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Building and Optimising a Hybrid PMO

More and more organisations are embracing Agile ways of working in order to deliver products to customers more quickly and more efficiently. This often leads to the need for an agile or hybrid PMO. But what exactly is a hybrid PMO, and does the shape of it depend on the agile tools or methodologies in play? We aim to answer some of the commonly asked questions about setting up or optimising the hybrid PMO.

What Agile is and what it isn’t

There are a myriad of agile methods, more than 50 at last count, but the one thing they all have in common is that they can tend to be been seen as a magic bullet to resolve project delivery holdups and weighty governance processes. Whether you are using Scrum, SAFe, DevOps or another brand of Agile you were likely drawn to it because it offers a way of delivering incrementally. Agile puts the customer at the heart of the process and often allows for a pragmatic, team-centric approach to planning. Where the projects and products are software related, or lend themselves to an incremental approach, and of course when scope is not clearly defined, agile delivery methods have been a game changer in the tech world. Culturally as well as technically.

When projects do have a clear and essentially fixed scope of work and/or the project is not suitable for an incremental delivery style, agile methods alone are likely not the optimum approach. It’s hard to imagine building a bridge or a power plant incrementally, but that’s not to say there isn’t some value in agile techniques, across all project types.

The value of a waterfall approach is its structure and governance as well as the discipline around planning. This structure helps to provide greater transparency around project outcomes but can also slow things down which can be frustrating. Particularly in fast paced or dynamic environments. By blending the right mix of both approaches, project delivery and the work of the PMO can be transformed.

Most of our customers use some kind of hybrid approach, taking the agile tools and techniques that are needed and blending it with the more rigid governance frameworks that satisfy stakeholders and leadership teams. This balance is hard to get right, with delivery teams often complaining that ‘it’s not true agile’ and leadership teams unsatisfied with the level of transparency in reporting.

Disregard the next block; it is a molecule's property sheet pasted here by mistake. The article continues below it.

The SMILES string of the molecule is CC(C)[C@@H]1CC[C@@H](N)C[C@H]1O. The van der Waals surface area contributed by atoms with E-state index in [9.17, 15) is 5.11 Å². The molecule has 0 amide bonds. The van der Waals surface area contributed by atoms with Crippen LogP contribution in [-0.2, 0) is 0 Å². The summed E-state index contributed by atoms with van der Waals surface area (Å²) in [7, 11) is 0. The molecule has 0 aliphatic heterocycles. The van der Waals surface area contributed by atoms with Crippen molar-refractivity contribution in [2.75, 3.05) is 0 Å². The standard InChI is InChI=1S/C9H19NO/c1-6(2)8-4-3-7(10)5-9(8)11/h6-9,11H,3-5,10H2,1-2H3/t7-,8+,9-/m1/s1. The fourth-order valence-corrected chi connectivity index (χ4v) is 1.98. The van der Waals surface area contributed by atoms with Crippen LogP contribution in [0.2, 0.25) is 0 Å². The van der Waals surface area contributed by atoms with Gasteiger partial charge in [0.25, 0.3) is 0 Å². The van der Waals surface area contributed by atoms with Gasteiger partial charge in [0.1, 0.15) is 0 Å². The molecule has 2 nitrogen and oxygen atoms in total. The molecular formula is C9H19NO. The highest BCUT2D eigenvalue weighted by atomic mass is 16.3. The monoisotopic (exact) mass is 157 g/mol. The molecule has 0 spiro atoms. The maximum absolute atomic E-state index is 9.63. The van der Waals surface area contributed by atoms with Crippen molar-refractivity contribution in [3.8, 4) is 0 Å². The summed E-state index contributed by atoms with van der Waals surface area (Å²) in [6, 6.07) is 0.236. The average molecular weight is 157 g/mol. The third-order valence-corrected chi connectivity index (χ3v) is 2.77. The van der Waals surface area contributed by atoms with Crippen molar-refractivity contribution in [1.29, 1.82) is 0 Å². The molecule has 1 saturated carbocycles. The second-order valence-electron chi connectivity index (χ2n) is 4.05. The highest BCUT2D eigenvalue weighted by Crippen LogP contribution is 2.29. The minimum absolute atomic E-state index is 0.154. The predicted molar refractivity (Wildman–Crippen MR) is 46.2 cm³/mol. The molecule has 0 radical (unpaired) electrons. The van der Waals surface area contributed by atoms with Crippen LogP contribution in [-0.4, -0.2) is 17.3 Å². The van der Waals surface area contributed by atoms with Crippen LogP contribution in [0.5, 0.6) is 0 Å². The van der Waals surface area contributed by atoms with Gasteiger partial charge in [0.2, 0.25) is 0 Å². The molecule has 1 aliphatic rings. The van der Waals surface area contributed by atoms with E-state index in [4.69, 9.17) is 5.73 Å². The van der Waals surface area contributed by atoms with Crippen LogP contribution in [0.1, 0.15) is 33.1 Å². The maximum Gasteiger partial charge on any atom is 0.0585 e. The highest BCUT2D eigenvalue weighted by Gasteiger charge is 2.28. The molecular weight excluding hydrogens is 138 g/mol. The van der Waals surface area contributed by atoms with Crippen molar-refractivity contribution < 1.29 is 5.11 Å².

How we add value to the hybrid PMO process

When we are asked to establish a hybrid PMO the first thing we do is to establish how agile the customer wants to be. We generally ask, ‘What are the type of projects (software/hardware/build…) you do and what are the organisational parameters around planning, governance, financial management?’ Then we’ll canvas the team on what they think are the components of agility that work well (or would work well) in the specific environment. We will overlay those elements on both side of the agile spectrum and refine them, in consultation with the customer and leveraging good practices seen in other leading organisations. This will be the basis of the new hybrid agile framework. Over time as comfort with the new ways of working increases, the original parameters may also change, meaning a pathway to continual improvement.

What can we do to help you get the optimum hybrid approach?

We offer a number of services to support PMO teams uplifting their hybrid PMO capability. We have a 2-day course which details the practical steps that you can take to optimise your Hybrid PMO and covers everything from tool sets to governance. Take a look at the course outline here

We can also provide support through the development of agile frameworks which both leverage existing ways of working and introduce new ones.

If we can help you optimise your Hybrid PMO talk to us today.

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